Some days, it’s the easiest thing in the world to write calligraphy with sumi ink. Other times, the ink might give you grief. In today’s video/article, we’ll chat sumi ink FAQs that will empower you to use this ink to its full potential!
How + Why to Use Sumi Ink for Calligraphy (Video)
How to Write Calligraphy With Sumi Ink
First, you’ll need to transfer your sumi ink from its original container into a dip pen-friendly jar. I generally use this 1 oz. jar, but any 0.5+ container will work! (A lot of people repurpose old baby food or mini jam jars to store their inks.)
Next, test your ink to make sure it has the proper viscosity. If the ink isn’t behaving — that is, your strokes are skipping or ink is dumping onto the page from the nib — you likely need to dilute your sumi ink. To do that, add about 0.5 mm of water to the ink, and stir the water into the sumi ink to incorporate it. Then, write! If the ink still isn’t writing well, try adding more water until it does.
Why Sumi Ink is Nice for Calligraphy Beginners
Despite viscosity issues (which are easily solved with dilution), sumi ink is a fabulous ink for calligraphy learners. It works well with virtually any calligraphy nib, and you can easily see what you’re doing because hairline upstrokes show up nice and bold. That’s why I include sumi ink as part of the The TPK Modern Calligraphy Starter Kit and it’s on the supply list for the Beginner’s Modern Calligraphy Online Course.
Sumi ink has such a pretty sheen to it when it dries: elegantly matte, not too shiny. That’s why I often use it for professional projects, like the calligraphy family tree shown below. (I find that black India inks dry with a bit too much gloss for my taste.)
Drawbacks of Using Sumi Ink
The most important thing to remember when using sumi ink is that water tends to evaporate out of the ink quickly. The more viscous the ink becomes, the more difficult it is to write with! The secret to using sumi ink is not to be afraid of diluting it with water. As I say in the video, even if your calligraphy creation issue appears to be nib-related, try adjusting your ink viscosity. A lot of times, the problem might seem to be your nib, but it’s actually the ink!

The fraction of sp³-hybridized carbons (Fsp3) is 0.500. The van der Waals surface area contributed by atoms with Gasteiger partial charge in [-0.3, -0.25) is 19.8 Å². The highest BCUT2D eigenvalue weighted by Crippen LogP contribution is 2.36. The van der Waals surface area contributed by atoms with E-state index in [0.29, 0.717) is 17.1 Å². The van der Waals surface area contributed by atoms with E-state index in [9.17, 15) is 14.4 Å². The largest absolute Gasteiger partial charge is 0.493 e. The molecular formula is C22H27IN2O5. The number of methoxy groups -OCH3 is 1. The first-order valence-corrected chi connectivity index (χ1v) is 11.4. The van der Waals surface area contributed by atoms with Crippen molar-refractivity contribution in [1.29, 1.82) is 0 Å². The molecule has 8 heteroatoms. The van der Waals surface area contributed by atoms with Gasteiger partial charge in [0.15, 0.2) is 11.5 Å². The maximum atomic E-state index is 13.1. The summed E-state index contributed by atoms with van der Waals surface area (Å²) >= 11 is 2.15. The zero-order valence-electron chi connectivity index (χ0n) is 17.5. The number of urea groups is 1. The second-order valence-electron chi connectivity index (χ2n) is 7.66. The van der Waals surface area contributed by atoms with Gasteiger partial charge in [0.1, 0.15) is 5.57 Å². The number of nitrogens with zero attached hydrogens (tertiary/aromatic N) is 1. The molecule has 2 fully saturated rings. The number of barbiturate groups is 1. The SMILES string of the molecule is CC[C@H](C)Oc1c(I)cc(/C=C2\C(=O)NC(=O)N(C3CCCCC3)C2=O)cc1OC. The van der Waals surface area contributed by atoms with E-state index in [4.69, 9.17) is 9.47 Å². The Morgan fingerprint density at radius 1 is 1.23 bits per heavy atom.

Second, it’s important to remember that sumi ink is not waterproof. It’s water-resistant, meaning that water won’t totally ruin it, but it does tend to run when exposed to water. For that reason, you should not use sumi ink with watercolors. It’s also not a bad idea to waterproof envelopes that feature addresses written in sumi ink.
If nothing else from this video or article sticks, remember this: if your sumi ink isn’t behaving, dilute it with water. Depending on the amount of humidity in the air where you live, you may have to dilute your ink with water for every practice session. The small hassle that this entails is worth it! You won’t find an ink that’s as velvety smooth and jet black as sumi.
I hope that you enjoyed this video/ article over how to write calligraphy with sumi ink! If you’re left with any questions, please feel free to ask in the comments. Thanks very much for reading, and have a lovely weekend!